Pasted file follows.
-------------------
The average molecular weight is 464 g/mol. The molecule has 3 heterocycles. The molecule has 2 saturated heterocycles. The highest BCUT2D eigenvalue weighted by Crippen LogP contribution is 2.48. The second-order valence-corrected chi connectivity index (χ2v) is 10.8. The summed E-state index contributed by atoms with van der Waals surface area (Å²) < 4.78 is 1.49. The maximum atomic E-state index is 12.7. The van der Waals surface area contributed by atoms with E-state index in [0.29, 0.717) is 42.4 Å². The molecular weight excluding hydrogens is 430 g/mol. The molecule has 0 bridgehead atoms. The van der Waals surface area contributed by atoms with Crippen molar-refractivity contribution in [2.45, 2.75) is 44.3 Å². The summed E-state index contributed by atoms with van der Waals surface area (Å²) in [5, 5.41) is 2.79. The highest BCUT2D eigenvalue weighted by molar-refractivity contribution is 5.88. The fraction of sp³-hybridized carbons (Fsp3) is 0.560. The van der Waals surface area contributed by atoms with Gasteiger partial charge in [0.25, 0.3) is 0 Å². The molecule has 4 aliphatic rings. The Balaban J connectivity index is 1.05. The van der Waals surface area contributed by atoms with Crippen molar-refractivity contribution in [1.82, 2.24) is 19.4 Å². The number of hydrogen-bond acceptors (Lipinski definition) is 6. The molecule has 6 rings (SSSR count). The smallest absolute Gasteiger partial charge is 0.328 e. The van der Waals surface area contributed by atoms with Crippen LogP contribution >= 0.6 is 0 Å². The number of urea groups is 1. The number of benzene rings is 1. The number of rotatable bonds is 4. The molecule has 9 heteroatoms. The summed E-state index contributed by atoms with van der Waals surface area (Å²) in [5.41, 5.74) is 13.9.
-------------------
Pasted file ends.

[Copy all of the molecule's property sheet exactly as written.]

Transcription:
The average molecular weight is 464 g/mol. The molecule has 3 heterocycles. The molecule has 2 saturated heterocycles. The highest BCUT2D eigenvalue weighted by Crippen LogP contribution is 2.48. The second-order valence-corrected chi connectivity index (χ2v) is 10.8. The summed E-state index contributed by atoms with van der Waals surface area (Å²) < 4.78 is 1.49. The maximum atomic E-state index is 12.7. The van der Waals surface area contributed by atoms with E-state index in [0.29, 0.717) is 42.4 Å². The molecular weight excluding hydrogens is 430 g/mol. The molecule has 0 bridgehead atoms. The van der Waals surface area contributed by atoms with Crippen molar-refractivity contribution in [2.45, 2.75) is 44.3 Å². The summed E-state index contributed by atoms with van der Waals surface area (Å²) in [5, 5.41) is 2.79. The highest BCUT2D eigenvalue weighted by molar-refractivity contribution is 5.88. The fraction of sp³-hybridized carbons (Fsp3) is 0.560. The van der Waals surface area contributed by atoms with Gasteiger partial charge in [0.25, 0.3) is 0 Å². The molecule has 4 aliphatic rings. The Balaban J connectivity index is 1.05. The van der Waals surface area contributed by atoms with Crippen molar-refractivity contribution in [1.82, 2.24) is 19.4 Å². The number of hydrogen-bond acceptors (Lipinski definition) is 6. The molecule has 6 rings (SSSR count). The smallest absolute Gasteiger partial charge is 0.328 e. The van der Waals surface area contributed by atoms with Crippen LogP contribution >= 0.6 is 0 Å². The number of urea groups is 1. The number of benzene rings is 1. The number of rotatable bonds is 4. The molecule has 9 heteroatoms. The summed E-state index contributed by atoms with van der Waals surface area (Å²) in [5.41, 5.74) is 13.9.